We examined the relative contribution of genetic, shared environmental and non-shared environmental factors to the covariance between parental sensitivity and limit-setting observed twice in a longitudinal study using a child-based twin design. Parental sensitivity and parental limit-setting were observed in 236 parents with each of their same-sex toddler twin children (Mage = 3.8 years; 58% monozygotic). Bivariate behavioral genetic models indicated substantial effects of similar shared environmental factors on parental sensitivity and limit-setting and on the overlap within sensitivity and limit-setting across 1 year. Moderate child-driven genetic effects were found for parental limit-setting in year 1 and across 1 year. Genetic child factors contributing to explaining the variance in limit-setting over time were the same, whereas shared environmental factors showed some overlap.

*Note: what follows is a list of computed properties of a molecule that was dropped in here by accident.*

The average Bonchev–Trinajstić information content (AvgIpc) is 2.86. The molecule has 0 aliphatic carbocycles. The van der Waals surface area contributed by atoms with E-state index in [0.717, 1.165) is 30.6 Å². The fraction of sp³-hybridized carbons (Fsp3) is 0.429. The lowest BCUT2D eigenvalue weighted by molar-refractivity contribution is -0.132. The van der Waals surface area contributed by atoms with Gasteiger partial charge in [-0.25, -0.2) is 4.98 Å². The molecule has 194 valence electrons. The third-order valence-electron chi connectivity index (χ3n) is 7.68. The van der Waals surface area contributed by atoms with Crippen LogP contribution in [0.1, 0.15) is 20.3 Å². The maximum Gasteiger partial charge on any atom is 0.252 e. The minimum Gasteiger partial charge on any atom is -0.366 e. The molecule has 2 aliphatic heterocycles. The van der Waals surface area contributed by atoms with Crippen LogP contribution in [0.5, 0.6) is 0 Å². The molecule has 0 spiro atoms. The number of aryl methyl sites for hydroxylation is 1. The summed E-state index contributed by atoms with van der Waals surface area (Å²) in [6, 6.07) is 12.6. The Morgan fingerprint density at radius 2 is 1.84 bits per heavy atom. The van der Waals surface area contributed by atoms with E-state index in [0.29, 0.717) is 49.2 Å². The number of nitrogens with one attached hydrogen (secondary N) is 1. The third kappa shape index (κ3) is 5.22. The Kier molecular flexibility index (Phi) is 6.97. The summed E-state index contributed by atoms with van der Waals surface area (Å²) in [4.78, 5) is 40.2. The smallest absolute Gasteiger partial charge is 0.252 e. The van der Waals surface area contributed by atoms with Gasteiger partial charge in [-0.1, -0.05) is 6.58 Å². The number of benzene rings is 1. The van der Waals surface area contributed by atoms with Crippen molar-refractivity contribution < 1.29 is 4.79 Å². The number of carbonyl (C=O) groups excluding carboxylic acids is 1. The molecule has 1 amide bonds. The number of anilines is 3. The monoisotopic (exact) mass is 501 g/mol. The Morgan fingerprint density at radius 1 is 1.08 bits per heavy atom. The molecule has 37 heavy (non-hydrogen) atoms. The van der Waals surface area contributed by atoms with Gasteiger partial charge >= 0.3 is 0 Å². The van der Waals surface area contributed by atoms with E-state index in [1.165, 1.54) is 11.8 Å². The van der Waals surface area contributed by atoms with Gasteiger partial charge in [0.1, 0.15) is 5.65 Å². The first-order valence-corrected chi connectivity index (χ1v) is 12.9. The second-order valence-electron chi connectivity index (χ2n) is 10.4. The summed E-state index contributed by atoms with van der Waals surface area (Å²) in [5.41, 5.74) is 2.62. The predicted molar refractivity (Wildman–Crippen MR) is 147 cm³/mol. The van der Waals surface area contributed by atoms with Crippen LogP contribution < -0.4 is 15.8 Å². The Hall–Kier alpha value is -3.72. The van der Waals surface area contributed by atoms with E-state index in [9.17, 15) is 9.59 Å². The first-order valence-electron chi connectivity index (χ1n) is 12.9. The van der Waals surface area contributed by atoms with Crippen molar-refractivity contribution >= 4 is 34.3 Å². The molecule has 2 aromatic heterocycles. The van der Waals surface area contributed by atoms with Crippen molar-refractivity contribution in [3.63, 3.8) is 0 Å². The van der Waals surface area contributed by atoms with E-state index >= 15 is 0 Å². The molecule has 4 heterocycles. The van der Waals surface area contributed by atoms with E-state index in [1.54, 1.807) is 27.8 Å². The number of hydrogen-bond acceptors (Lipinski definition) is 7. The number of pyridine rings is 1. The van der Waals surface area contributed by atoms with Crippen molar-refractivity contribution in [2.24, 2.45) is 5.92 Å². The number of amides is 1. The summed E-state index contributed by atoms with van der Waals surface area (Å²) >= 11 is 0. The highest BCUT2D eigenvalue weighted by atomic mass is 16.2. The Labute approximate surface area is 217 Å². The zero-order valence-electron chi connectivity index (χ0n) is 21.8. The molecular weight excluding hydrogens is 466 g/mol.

Additional Metadata
Persistent URL dx.doi.org/10.1111/cdev.13365, hdl.handle.net/1765/126283
Journal Child Development
Euser, S. (Saskia), Bosdriesz, J.R. (Jizzo R.), Vrijhof, C.I. (Claudia I.), van den Bulk, B.G. (Bianca G.), van Hees, D. (Debby), de Vet, S.M. (Sanne M.), … Bakermans-Kranenburg, M.J. (2020). How Heritable are Parental Sensitivity and Limit-Setting? A Longitudinal Child-Based Twin Study on Observed Parenting. Child Development. doi:10.1111/cdev.13365